Casey Kasem turned 77 last April. If you’ve heard him lately, you know that legendary voice isn’t as sharp and clear as it used to be—a contrast made all the more noticeable when you hear repeats of his older shows. Nevertheless, the little item that turned up on a couple of broadcasting websites last Friday was a bit of a surprise: “Premiere Radio Networks has informed its affiliates that they [sic] will stop producing new American Top 10 and American Top 20 countdown shows as of the July 4th weekend. PRN will continue with Casey Kasem’s 70s & 80s-based countdown shows.” With his apparent retirement, one of the most extraordinary careers in voiceover history is coming to an end. You heard him on dozens of commercials. You heard him as the voice of Shaggy in the original Scooby-Doo cartoons, and on many other cartoon series. You heard him as the voice of NBC-TV for a while. But the radio countdowns are what we will remember best, from “This is Casey Kasem in Hollywood” to “Keep your feet on the ground, and keep reaching for the stars.”
American Top 40 premiered on the weekend of July 4, 1970, on a network of seven stations. At its peak in the early 80s, it was on 520 stations in the States and aired in 50 other countries around the world. Competing shows came and went—Casey himself came and went, leaving AT40 in 1988 and returning in 1998 for another six-year run—but Casey’s AT40 shows remain the standard against which radio countdown shows are judged. His “teaser” introductions of records, going into a commercial break by saying something like, “Coming up next, the current hit by the artist who played on more Number One songs than any other left-handed bassist in history,” became famous. (Practically every jock who’s ever strapped on headphones has done a variation on that technique.) His long-distance dedications remain memorable precisely because they were so cheesy. His explorations of chart history were fascinating to geeks such as I, especially during the era before chart books were widely available. But what kept you listening each week, and brought you back the next week, was the undeniable momentum inherent in a countdown show—you wanted to know where your favorites ranked. I’d frequently listen to the show with pencil and paper close by to write down the song titles. And when I became a program director in the 80s, one of the first things I did was to get American Top 40 for my station.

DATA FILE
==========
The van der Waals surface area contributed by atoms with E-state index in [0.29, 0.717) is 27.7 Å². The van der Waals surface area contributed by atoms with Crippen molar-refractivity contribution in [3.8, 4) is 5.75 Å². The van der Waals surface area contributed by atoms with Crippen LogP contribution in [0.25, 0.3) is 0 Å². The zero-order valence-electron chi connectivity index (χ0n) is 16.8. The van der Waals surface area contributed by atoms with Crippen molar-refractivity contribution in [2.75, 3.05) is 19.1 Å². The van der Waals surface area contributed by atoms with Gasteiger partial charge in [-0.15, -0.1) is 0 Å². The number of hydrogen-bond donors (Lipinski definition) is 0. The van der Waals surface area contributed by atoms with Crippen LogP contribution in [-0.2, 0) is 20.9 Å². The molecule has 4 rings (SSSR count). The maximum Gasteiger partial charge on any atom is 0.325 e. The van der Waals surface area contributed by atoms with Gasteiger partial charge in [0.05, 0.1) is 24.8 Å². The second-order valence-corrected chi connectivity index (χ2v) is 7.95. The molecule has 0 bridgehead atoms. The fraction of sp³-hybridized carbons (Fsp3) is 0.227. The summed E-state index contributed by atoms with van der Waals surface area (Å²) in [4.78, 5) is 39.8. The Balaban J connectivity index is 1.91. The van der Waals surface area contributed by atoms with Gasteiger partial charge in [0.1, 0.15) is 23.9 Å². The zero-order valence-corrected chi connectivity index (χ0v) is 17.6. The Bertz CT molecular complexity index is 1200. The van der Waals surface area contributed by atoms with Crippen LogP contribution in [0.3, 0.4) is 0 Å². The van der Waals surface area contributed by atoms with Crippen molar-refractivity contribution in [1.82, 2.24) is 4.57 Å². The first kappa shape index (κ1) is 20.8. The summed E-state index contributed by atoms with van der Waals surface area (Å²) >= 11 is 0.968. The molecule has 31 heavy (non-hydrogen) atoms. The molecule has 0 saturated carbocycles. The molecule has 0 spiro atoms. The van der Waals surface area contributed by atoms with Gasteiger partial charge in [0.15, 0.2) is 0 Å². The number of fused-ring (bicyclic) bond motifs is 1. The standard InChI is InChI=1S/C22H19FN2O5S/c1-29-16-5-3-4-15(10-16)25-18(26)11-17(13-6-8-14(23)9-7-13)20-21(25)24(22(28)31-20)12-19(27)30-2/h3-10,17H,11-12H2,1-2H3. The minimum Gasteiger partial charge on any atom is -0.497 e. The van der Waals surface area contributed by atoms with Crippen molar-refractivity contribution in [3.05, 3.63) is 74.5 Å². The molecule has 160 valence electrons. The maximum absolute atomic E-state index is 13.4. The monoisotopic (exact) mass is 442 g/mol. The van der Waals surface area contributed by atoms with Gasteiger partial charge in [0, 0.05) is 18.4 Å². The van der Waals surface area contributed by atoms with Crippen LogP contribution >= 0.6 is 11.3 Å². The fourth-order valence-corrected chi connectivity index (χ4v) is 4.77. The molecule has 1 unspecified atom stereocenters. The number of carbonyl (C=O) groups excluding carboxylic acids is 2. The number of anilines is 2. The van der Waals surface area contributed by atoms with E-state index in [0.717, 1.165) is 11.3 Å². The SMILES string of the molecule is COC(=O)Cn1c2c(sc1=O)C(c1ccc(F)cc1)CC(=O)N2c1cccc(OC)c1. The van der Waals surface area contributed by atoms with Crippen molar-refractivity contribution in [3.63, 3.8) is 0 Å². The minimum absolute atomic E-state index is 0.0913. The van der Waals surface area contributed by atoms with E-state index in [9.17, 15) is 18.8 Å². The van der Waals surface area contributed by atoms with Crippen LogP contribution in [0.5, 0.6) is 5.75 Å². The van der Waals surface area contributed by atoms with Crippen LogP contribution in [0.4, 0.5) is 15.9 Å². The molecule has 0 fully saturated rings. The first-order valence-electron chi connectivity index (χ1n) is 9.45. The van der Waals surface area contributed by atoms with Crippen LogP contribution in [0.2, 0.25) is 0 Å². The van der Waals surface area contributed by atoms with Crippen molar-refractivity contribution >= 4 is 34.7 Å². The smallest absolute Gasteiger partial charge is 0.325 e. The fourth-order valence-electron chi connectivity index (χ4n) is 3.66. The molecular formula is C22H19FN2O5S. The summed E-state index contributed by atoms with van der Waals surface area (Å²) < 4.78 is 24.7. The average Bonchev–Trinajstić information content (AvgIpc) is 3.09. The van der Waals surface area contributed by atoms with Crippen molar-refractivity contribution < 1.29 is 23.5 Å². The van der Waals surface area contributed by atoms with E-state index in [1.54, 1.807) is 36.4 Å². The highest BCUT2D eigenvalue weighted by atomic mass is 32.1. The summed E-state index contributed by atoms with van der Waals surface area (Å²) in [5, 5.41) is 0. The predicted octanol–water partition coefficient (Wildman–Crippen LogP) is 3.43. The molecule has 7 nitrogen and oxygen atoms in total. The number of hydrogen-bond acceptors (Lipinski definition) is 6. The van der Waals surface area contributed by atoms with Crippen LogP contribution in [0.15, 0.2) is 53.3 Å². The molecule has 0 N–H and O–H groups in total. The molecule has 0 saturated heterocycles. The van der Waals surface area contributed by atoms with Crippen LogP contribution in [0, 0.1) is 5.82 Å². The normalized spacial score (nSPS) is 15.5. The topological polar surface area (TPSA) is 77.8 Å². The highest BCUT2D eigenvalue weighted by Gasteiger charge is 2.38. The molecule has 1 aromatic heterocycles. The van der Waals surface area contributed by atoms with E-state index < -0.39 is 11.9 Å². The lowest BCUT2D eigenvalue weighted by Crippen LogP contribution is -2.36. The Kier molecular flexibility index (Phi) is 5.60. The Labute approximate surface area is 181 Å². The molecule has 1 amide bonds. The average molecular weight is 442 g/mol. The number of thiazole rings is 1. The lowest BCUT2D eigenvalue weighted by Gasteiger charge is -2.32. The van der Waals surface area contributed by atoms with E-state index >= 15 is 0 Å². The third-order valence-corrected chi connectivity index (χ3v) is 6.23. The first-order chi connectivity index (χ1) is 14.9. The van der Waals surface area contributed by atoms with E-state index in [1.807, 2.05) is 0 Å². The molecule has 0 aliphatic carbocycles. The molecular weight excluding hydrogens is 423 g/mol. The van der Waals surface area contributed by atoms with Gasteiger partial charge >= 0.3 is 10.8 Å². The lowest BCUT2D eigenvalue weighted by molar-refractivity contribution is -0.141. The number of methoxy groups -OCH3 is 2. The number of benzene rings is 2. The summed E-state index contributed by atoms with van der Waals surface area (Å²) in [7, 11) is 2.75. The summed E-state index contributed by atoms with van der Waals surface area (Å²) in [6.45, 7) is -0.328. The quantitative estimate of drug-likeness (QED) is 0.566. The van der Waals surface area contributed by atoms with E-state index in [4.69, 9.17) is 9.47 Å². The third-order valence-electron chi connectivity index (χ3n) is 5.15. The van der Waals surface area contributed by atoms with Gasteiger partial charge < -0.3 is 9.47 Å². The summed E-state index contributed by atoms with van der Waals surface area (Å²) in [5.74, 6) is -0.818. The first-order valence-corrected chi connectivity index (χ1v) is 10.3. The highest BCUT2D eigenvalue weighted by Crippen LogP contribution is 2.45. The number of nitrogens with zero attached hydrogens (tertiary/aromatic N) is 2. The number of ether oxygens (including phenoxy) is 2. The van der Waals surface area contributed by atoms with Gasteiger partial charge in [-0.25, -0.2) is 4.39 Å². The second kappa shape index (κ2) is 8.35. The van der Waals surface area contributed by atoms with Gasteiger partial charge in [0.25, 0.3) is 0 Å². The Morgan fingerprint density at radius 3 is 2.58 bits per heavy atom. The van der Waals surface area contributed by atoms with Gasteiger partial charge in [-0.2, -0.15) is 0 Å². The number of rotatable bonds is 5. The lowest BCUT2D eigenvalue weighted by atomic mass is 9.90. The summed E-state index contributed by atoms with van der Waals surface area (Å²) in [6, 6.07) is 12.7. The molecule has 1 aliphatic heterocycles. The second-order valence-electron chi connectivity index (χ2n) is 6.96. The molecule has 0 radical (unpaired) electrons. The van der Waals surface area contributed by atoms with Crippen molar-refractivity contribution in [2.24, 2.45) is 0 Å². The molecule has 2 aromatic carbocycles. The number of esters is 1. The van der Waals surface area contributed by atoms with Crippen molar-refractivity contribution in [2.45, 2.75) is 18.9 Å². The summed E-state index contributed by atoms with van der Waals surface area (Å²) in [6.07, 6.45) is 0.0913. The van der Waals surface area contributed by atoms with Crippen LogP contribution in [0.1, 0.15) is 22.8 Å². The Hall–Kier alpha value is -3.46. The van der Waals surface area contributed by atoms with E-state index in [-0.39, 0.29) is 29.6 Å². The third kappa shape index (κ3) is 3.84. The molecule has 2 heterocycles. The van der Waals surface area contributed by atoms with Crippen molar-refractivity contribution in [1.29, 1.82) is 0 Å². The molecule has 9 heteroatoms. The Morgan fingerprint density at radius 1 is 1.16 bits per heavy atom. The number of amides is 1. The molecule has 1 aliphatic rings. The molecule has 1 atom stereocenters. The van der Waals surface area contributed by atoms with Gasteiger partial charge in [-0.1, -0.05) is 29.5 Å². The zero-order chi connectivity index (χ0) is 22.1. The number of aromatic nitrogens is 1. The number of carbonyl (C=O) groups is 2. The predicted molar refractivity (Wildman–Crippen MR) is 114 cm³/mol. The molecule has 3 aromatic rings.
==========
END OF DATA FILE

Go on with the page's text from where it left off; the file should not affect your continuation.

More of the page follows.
The earliest editions of AT40 were in mono—the program didn’t go stereo until 1972. In 1978, the original show expanded from three hours to four,
but rebroadcast countdowns from 1978 and 1979 are edited down to three, so the long-distance dedications and chart extras are omitted. (The American Top 40 Wikipedia entry is full of fascinating facts about the show.) Back in the day, the shows were delivered to radio stations on vinyl albums, one hour of the show per disc, so somebody, generally a low-paid part-time jock, would have to sit there in the studio and play ’em each weekend. Thus thousands of radio people got their start in the biz engineering Casey’s show. Now, of course, the 70s and 80s rebroadcasts are digitally remastered, and most stations can automate the show so nobody has to hang around.
For someone as ubiquitous as Casey once was, he gave us few opportunities to glimpse his real, away-from-the-microphone personality. People like Dick Clark and Howard Stern are much fuller characters to us. The most unguarded moment of Casey Kasem’s career was that famously obscene off-air rant about an inappropriate long-distance dedication. He never seemed to give many interviews, and although he was politically active, he didn’t seek publicity in doing so. He was simply a voice—but to many of us, his voice was as familiar as the voices in our own families.